Recruiting Basics

  • Dress the part. Wear a Girl Scout shirt. Current Girl Scouts should wear their Girl Scout uniform. Identify yourself as a Girl Scout Volunteer.
  • Arrive early. Getting there 30 minutes early gives you the opportunity to post signage, set up your display, and assign tasks to your helpers.
  • Remember that recruiting volunteers is just as important as recruiting girls! Starting new troops with interested volunteers opens up more opportunities for new girl members. New volunteers in your area also mean new ideas, fresh faces, and more help for your service unit.

Giving Tuesday - Troop 535

Event Timeline

  • Planning
    • Consider where you will host your meeting.
      • In-person at a local community center or an outdoor park
      • Virtually on Zoom or another web platform
    • Take inventory of the supplies you need prior to and during the meeting.
      • Invitations or flyers to promote the event
      • Flyers, brochures, or other materials to explain what Girl Scouts is all about
      • Sign-in sheet and pens to collect information
      • Snacks or refreshments
      • Laptops to access registration at event or printed instructions for registering later
      • Giveaways or handouts to take home
      • Program supplies for girls (if applicable)
    • Plan out the meeting activities. Leaders can ask current members what they think would be a good way to welcome guests and share about Girl Scouts.
  • Spreading the Word

    Choose several digital marketing avenues to promote the event. Begin with school contacts, then spread out into the community.

    • Provide invites for current troop members to share with a friend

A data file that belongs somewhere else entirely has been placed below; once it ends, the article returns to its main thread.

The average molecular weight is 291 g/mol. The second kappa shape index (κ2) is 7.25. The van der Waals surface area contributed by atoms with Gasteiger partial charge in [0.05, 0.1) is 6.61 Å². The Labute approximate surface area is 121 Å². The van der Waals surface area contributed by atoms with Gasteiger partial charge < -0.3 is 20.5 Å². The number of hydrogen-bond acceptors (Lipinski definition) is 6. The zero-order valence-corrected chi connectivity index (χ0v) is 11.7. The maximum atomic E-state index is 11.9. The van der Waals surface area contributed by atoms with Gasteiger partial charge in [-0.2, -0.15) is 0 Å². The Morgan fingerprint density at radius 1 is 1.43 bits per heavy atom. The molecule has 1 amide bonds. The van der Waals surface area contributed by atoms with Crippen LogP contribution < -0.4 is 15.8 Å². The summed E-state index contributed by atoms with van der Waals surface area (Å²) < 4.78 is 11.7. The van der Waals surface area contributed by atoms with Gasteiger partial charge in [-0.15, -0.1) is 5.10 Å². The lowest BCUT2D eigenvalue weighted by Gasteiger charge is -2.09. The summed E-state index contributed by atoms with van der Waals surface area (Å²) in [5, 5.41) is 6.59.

• Share flyer on school social pages, parent/teacher organization emails, or other communications channels
    • Distribute invites on neighborhood Facebook groups or in mailboxes
    • Post flyer on in-person community boards or online social pages
    • Post information in the local church bulletin
    • Promote flyer and invites at service unit volunteers group
    • Post a promotional sign in your yard or hang an invite poster in your window
  • Opening

    Create an inviting space for families as they arrive, then follow the steps below to get started!

    • Sit in a circle so there is no “head” of the group, like a Girl Scout meeting. Share with families why the circle is an important part of Girl Scouts.
    • Introduce yourself and other volunteers present and thank everyone for coming.
    • Offer a snack and/or refreshments and brief get-to-know-you time.
    • Introduce the Girl Scout Promise and Law, and kick off the meeting!
  • Activities and Girl Connection

    Some families may come together, so prepare a few opportunities for the girls to connect while the adults are meeting.

    • Play a get-to-know-you game
    • Sing Girl Scout song
    • Do a service project
    • Create a skit or craft
    • Practice outdoor skills
  • Closing

    Save time at the end to talk with families that brought new or potential girls. Answer questions, invite them to join the troop, share troop-specific information, and make sure you get their contact information.

    • If the families are ready to join, direct them to the registration area. If they want to learn more, encourage them to participate in another experience (in-person or virtual) including an upcoming program, Virtual Girl Scouts, or other council events.
    • Tell families that you will be following up with them by phone and/or email.
    • Be sure to thank every family and stay to answer questions after the official event concludes.

Tips and Ideas

  • Set up for a party! We suggest generally focusing on bright decorations and age-appropriate music for background noise. Fun additions could be signage with the Promise & Law, diverse photos of your troop in action, or inspiring quotes by your members.
  • Greet families as they arrive and pair girls with a buddy.
  • Keep the girl’s space in view of adults, especially if this is an unfamiliar space for families.
  • Arrange chairs and tables in a circle with all volunteers as participants, no one should be at the “head” of the group.
  • Most importantly: have fun and encourage all the girls to participate! Run this like a normal meeting, only this time you may add more members at the end of the meeting.

More Resources